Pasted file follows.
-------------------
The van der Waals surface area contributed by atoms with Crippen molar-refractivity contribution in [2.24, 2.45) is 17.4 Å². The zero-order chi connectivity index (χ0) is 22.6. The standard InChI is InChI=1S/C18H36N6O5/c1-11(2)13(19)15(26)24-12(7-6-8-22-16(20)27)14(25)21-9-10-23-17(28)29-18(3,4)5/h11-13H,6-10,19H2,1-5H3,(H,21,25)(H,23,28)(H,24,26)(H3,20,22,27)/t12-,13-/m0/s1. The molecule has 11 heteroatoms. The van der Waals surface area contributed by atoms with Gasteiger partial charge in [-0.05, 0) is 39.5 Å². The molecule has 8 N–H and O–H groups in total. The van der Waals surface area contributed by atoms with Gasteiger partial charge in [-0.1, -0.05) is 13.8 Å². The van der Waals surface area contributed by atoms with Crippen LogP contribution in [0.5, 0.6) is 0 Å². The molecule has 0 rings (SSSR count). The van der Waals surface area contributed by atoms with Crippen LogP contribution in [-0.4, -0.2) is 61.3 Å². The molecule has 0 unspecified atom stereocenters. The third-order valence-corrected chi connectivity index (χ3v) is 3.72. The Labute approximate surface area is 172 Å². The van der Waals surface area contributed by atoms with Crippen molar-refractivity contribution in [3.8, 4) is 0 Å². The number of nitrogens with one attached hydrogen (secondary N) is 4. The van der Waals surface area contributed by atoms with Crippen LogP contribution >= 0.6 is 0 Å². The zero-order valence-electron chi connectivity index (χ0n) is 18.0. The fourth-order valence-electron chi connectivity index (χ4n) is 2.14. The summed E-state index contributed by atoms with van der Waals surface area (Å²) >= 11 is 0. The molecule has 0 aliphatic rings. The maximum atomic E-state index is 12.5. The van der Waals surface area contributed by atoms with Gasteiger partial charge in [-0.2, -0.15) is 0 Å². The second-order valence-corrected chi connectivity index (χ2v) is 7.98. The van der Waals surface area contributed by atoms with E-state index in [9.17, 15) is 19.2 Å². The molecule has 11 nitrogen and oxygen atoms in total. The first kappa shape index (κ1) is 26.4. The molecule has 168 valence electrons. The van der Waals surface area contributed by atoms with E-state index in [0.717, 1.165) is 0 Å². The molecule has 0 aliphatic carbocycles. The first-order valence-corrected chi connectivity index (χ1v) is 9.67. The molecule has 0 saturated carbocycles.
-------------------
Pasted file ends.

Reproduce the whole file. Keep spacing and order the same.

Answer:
The van der Waals surface area contributed by atoms with Crippen molar-refractivity contribution in [2.24, 2.45) is 17.4 Å². The zero-order chi connectivity index (χ0) is 22.6. The standard InChI is InChI=1S/C18H36N6O5/c1-11(2)13(19)15(26)24-12(7-6-8-22-16(20)27)14(25)21-9-10-23-17(28)29-18(3,4)5/h11-13H,6-10,19H2,1-5H3,(H,21,25)(H,23,28)(H,24,26)(H3,20,22,27)/t12-,13-/m0/s1. The molecule has 11 heteroatoms. The van der Waals surface area contributed by atoms with Gasteiger partial charge in [-0.05, 0) is 39.5 Å². The molecule has 8 N–H and O–H groups in total. The van der Waals surface area contributed by atoms with Gasteiger partial charge in [-0.1, -0.05) is 13.8 Å². The van der Waals surface area contributed by atoms with Crippen LogP contribution in [0.5, 0.6) is 0 Å². The molecule has 0 rings (SSSR count). The van der Waals surface area contributed by atoms with Crippen LogP contribution in [-0.4, -0.2) is 61.3 Å². The molecule has 0 unspecified atom stereocenters. The third-order valence-corrected chi connectivity index (χ3v) is 3.72. The Labute approximate surface area is 172 Å². The van der Waals surface area contributed by atoms with Crippen molar-refractivity contribution in [3.8, 4) is 0 Å². The number of nitrogens with one attached hydrogen (secondary N) is 4. The van der Waals surface area contributed by atoms with Crippen LogP contribution >= 0.6 is 0 Å². The zero-order valence-electron chi connectivity index (χ0n) is 18.0. The fourth-order valence-electron chi connectivity index (χ4n) is 2.14. The summed E-state index contributed by atoms with van der Waals surface area (Å²) >= 11 is 0. The molecule has 0 aliphatic rings. The maximum atomic E-state index is 12.5. The van der Waals surface area contributed by atoms with Gasteiger partial charge in [-0.2, -0.15) is 0 Å². The second-order valence-corrected chi connectivity index (χ2v) is 7.98. The van der Waals surface area contributed by atoms with E-state index in [9.17, 15) is 19.2 Å². The molecule has 11 nitrogen and oxygen atoms in total. The first kappa shape index (κ1) is 26.4. The molecule has 168 valence electrons. The van der Waals surface area contributed by atoms with E-state index in [0.717, 1.165) is 0 Å². The molecule has 0 aliphatic carbocycles. The first-order valence-corrected chi connectivity index (χ1v) is 9.67. The molecule has 0 saturated carbocycles.